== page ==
Covid-19 is covered 24/7 through news outlets, social media feeds and brought up in every conversation we have. Conversations on social media, on the other hand, are indicating that consumers need a break from brands telling us that, “we’re all in this together” and that many Covid-19 ads look the same.
Using MullenLowe’s proprietary trend monitoring tool, Speedbag, we looked at how consumers are talking about “Covid-19 commercials” and “Coronavirus ads”. Speedbag is a combination of predictive analytics and human capital - social strategists, analysts and creatives to drive ideas and work ahead of trending moments. What we found is that most people are becoming increasingly tired of hearing what brands have to say about the pandemic.
Most people had negative things to say about the most recent Covid-19 ads, with 3x more negative sentiment than positive (30% negative and only 9% positive). Consumers are overly annoyed and strongly dislike hearing brands tell them that “we’re all in this together” (they feel like it is not authentic). They are turned off by opportunistic actions from brands (calling it “capitalism”), feel that most commercials are trying too hard and all messages sounded the exact same. Some consumers were even telling brands “it’s time to just be funny again.”
We also looked at how consumers talk about Covid-19 among themselves (not in reference to brands) and saw a much different conversation then the somber messaging most brands are releasing to the world. We found that a lot of consumers are publishing sarcastic, funny, meme-style content to find silver linings, comic relief, instil some sense of normalcy, and entertain themselves while self-quarantining. In fact, they are posting 60% more about the activities they are doing at home (no matter how weird) compared to the same time last year.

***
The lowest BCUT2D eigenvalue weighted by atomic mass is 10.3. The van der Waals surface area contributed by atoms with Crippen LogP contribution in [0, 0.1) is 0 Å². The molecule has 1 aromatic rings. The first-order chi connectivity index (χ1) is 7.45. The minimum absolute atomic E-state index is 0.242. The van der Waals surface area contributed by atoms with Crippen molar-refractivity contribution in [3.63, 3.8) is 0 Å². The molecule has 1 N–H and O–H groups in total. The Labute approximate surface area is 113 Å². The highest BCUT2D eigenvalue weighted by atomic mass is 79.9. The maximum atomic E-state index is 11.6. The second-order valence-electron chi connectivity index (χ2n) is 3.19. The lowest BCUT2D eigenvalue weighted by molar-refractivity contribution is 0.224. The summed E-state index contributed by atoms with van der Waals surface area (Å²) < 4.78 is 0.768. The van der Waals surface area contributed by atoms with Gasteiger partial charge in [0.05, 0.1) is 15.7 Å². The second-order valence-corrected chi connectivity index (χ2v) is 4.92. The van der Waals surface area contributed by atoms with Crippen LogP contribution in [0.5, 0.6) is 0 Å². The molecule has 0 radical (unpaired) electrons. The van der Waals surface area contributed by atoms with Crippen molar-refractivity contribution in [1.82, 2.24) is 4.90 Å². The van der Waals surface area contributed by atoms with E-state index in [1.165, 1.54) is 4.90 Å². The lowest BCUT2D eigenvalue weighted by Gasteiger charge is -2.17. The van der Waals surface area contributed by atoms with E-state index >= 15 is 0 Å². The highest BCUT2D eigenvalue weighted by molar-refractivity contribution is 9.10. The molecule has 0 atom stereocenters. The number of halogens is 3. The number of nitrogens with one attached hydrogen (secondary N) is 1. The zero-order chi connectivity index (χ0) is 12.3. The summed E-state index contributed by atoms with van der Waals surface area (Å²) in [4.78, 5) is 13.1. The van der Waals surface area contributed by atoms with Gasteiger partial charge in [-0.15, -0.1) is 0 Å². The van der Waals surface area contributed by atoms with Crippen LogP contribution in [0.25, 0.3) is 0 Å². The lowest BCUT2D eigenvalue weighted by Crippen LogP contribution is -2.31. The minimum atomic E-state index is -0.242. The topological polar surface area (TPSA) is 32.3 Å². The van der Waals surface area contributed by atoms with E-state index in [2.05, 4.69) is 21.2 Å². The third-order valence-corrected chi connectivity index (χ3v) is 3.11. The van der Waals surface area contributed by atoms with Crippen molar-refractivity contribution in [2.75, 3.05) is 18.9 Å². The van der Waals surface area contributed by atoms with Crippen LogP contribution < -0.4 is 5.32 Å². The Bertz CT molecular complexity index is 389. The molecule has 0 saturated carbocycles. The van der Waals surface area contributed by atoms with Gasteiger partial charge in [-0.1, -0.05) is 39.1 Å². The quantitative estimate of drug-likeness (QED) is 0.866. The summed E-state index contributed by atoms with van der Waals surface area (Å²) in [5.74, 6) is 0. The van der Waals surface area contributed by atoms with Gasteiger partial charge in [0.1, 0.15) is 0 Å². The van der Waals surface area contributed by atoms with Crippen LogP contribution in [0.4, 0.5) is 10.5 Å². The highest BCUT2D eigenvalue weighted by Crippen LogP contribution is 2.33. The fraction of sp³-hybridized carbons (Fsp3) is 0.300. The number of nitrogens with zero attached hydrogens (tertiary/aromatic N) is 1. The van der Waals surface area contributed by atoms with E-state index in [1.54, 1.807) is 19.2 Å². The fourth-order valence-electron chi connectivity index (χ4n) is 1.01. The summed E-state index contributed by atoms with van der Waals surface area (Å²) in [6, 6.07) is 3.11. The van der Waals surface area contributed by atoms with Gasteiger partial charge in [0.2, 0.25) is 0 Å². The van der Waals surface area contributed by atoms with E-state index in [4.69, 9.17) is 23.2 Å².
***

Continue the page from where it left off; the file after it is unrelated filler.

Using Speedbag, we discovered this 'self-quarantine' conversation, was quite large, comprising 26% of the entire Covid-19 related conversation in the past 4 weeks - 10% higher than the prior four weeks. In contrast, Covid-19 specific conversation decreased 5% during the same.
Additionally, we were also able to use the tool’s ‘Acceleration Score’ to see that this more fun conversation has begun to grow faster than the general Covid-19 conversation. For example, last week, the top five self-quarantine content-drove a 43% higher 'Acceleration Score' than general Covid-19, proving the growth. In other words, consumers are looking for light-hearted content to entertain themselves and have fun - not general supportive messaging or Covid-19 updates (that they have already seen on the news) from brands.
During the first few weeks of the pandemic, it made sense for brands to offer support. At this point, brands incorporating Covid-19 messaging should only do so if it is a brand fit, the content answers a direct question or concern, is helping those in need or is innovative solve. And just telling people “we’re all in this together” is not helping those in need or is an innovative solve.
Consumers are telling us that it’s okay for be brands to funny, entertaining and creative again. You may even say they’d prefer it.
- Written by Mike Cassell, SVP group strategy director; Jose Aniceto, SVP head of behavioural science; Maggie Carpenter, senior analyst of behavioural science at MullenLowe U.S.